I found Anna And The King far more satisfying dramatically, and not offensive in the way I thought The King & I could be seen. I wonder if that indicates how much times have changed between the making of the two films? In the commentary, the director mentions that The King & I is still banned in Thailand, but Anna And The King has been viewed by members of the Thai royal family, who unofficially approved of it.
I liked this movie. If you like historical drama, then you may like it too. This DVD gives you every chance to do so, because it is superbly made.
The film is presented in an aspect ratio of 2.35:1, which is the theatrical aspect ratio. It is 16x9 enhanced.
This is a sharp, detailed transfer with excellent shadow detail, even in scenes set at dusk. There is no low-level noise to be seen.
There is a lot of colour in this movie. Deep greens feature in the Thai (Malaysian) jungle, strong reds and golds feature in a lot of the clothing. The palette is rich, but not oversaturated.
This film is artefact free, as you might expect from a movie made a little over a year ago.
There are a number of scenes where the dialogue is in Thai. At these times, English subtitles appear, if you have no other subtitles displayed. This is good, because a couple of vital plot points are revealed during these sequences.
This disc is an RSDL-formatted disc, with the layer change at 64:47. It is well placed, and not at all disruptive.
There are two audio tracks on this DVD. The soundtrack is presented in English Dolby Digital 5.1. The Audio Commentary is presented in English Dolby Digital 2.0, surround-encoded. I listened to both soundtracks.
Dialogue is clear and readily understood. Subtitles (in English) were provided for most of the dialogue in Thai. These subtitles were not burned into the film, so watching with subtitles in another language was fine.
There were no audio sync problems. The commentary mentioned a fair bit of ADR work, but it has been done without visible sync issues.
The score is epic, as is appropriate for this film. George Fenton has done a good job of fitting the music to the mood of each scene. I didn't notice the music the first time through, which I consider a tribute to his work - it is inappropriate music that is most noticeable. As is common in modern films, the feature song ran over the end credits - it was the only piece of the music I didn't like.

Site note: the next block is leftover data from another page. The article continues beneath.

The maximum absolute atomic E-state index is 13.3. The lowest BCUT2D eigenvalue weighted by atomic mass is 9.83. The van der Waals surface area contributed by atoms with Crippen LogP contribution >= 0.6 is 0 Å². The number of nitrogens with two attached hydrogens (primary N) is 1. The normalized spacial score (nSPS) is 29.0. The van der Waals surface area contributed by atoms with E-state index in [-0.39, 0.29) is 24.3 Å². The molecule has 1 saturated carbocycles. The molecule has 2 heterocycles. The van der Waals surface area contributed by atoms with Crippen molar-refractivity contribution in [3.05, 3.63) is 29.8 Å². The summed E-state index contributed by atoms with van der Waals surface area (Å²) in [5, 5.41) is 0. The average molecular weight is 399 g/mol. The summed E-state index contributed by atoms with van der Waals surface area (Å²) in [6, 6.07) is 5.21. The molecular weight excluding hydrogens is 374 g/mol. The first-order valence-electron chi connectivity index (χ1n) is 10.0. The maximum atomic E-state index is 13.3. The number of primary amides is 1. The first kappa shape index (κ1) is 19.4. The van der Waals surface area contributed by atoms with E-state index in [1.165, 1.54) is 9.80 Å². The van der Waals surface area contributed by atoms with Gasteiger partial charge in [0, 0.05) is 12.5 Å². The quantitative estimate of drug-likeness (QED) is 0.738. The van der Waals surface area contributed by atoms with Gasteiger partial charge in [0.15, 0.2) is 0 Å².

The surround speakers were used extensively for ambient sound. At one point I was sure that the rain in the film was being supplemented by nature outside - I paused the movie and discovered that it was an illusion - that's how immersive the surround sound feels.
The sound extends well into the deep ranges. The subwoofer is used to support both the music and the sound effects, but is integrated perfectly - at no point was I aware of the subwoofer as such.
|Surround Channel Use|
I recommend that you listen to this commentary after watching the film. It's a big commitment - the film is 142 minutes long - but if you have an interest in film-making, and the truth behind this story, then you will get a lot out of this commentary.
NOTE: To view non-R4 releases, your equipment needs to be multi-zone compatible and usually also NTSC compatible.
The Region 4 disc misses out on:
The deleted scenes make interesting viewing, although I agree that they were rightly removed - they can be viewed with or without the director's commentary. I would have liked to have had them on the R4 disc. In fact, I'd rather have them than the featurette.
In the end it comes down to a decision as to whether you consider the deleted scenes are more important to you than the PAL transfer. I feel that you may watch the movie many times, but you'll probably only watch the deleted scenes once - I'd award the gold-plated doohickey to the Region 4.
The video quality is superb, and is of reference quality.
The audio quality is superb, and is of reference quality.
The extras are good, although I would have liked to have the deleted scenes, too. The director's commentary is very good indeed.
|DVD||Pioneer DV-737, using Component output|
|Display||Sony VPL-VW10HT LCD Projector, ScreenTechnics matte white screen with a gain of 1.0 (280cm). Calibrated with Video Essentials. This display device is 16x9 capable.|
|Audio Decoder||Built in to amplifier/receiver. Calibrated with Video Essentials.|
|Speakers||Front Left and Right: Krix Euphonix, Centre: Krix KDX-C Rears: Krix KDX-M, Subwoofer: Krix Seismix 5|